Reaching the Unreachable Star, or It Started When I Chased a Pig, Part 3


Our story so far in Part 1  and Part 2 – We’ve missed a flight, drank, met an older couple from Akron, drank, been charmed by a younger couple from Orlando who wanted a monkey (well, he did, at least), learned a little about SpaceX, met an unforgettable cruise director, and voted up on St. Kitts and down on St. Maarten.

Why is this installment called Reaching the Unreachable Star? Two reasons:

  • It’s a line from The Impossible Dream, from Man of La Mancha, which is about Don Quixote, which sort of references donkeys (who appear in this post).
  • And it almost seems like an Impossible Dream to finish this story, because there was so much I loved about this vacation (and I’m not just talking about my traveling companion. And so much that I won’t even be able to get to, like the woman in the Charlotte airport who used to be into bedazzling.

A funny coincidence

Karen and I aren’t hard to please when it comes to onboard entertainment. We enjoy the musical shows, the live bands – we made friends with Mickey and Marilyn, a couple who (and I swear I’m not making this up) found love at the IRS, and the comedians – so much so that we didn’t even get to do one of our favorite things: Watching movies under the stars on the big screen on the Lido deck.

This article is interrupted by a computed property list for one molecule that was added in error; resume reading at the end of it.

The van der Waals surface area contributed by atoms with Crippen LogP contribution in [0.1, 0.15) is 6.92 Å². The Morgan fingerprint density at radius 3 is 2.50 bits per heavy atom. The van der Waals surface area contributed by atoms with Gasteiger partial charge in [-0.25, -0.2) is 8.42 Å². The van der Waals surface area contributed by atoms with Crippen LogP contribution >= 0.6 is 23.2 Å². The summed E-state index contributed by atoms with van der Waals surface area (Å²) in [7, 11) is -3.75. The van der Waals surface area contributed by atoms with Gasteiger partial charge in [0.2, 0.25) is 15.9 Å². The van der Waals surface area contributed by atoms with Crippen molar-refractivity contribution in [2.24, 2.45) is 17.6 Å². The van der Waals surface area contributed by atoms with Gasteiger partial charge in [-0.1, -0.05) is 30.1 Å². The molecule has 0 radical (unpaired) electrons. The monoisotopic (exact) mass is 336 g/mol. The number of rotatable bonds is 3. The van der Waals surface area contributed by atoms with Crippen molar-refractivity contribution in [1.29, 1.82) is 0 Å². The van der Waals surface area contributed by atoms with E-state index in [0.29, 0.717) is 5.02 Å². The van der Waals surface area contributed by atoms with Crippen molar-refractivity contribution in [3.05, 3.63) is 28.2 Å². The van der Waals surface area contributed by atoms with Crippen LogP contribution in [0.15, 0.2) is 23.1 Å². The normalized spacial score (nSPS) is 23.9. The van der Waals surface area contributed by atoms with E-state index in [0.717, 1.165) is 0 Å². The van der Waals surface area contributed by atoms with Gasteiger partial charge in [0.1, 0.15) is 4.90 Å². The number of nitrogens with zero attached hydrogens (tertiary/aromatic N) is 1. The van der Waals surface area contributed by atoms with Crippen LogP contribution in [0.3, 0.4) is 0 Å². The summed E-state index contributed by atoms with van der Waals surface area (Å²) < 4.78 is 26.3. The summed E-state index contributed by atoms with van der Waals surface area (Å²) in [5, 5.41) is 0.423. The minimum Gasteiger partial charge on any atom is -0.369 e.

Both comedians we saw were funny. And dirty. Both interacted with the audience as part of their humor – I guess it’s a comedy thing. But Percy Crews Jr. – the first comic we saw – had us rolling with one routine where he asked audience members whether they liked something – I won’t be more specific than that other than to say his question wouldn’t make it onto non-premium TV even in these relaxed times. He asked a woman in the front row who had the audacity to get up to get a drink. He asked the waiter he summoned for her – whom I’m not sure understood the question – and he asked a young, clean-cut guy in the front row who was just minding his own business with his pretty girlfriend. Juvenile as it was, we laughed heartily at the interplay but then didn’t think too much about it.

Or so we thought. One of the things about cruise ship dining is that you can either dine alone or with other folks. Karen and I alternated, and the next night we were seated with some other couples, including John and Shawna. Turns out they were from Scranton, PA, (Karen’s from Williamsport) and attended Penn State. She was pretty, he was handsome and buff (turns out he is a personal trainer in addition to being a student), and they were nice, engaging kids. And then someone at the table asked the question: Hey, weren’t you guys at the comedy show last night? John reddened a bit but admitted it; he was pretty good-natured about the whole thing.

That opened things up even more: It was Shawna’s first cruise and I think John’s second. They wanted to move South after graduation. And both were majoring in marketing. Which meant Karen and I started selling them on Red Ventures, where I work. I don’t know what will happen. John has a semester left; Shawna has two. But how cool would it be if one or both of them ended up working with me?

Oh, the places we went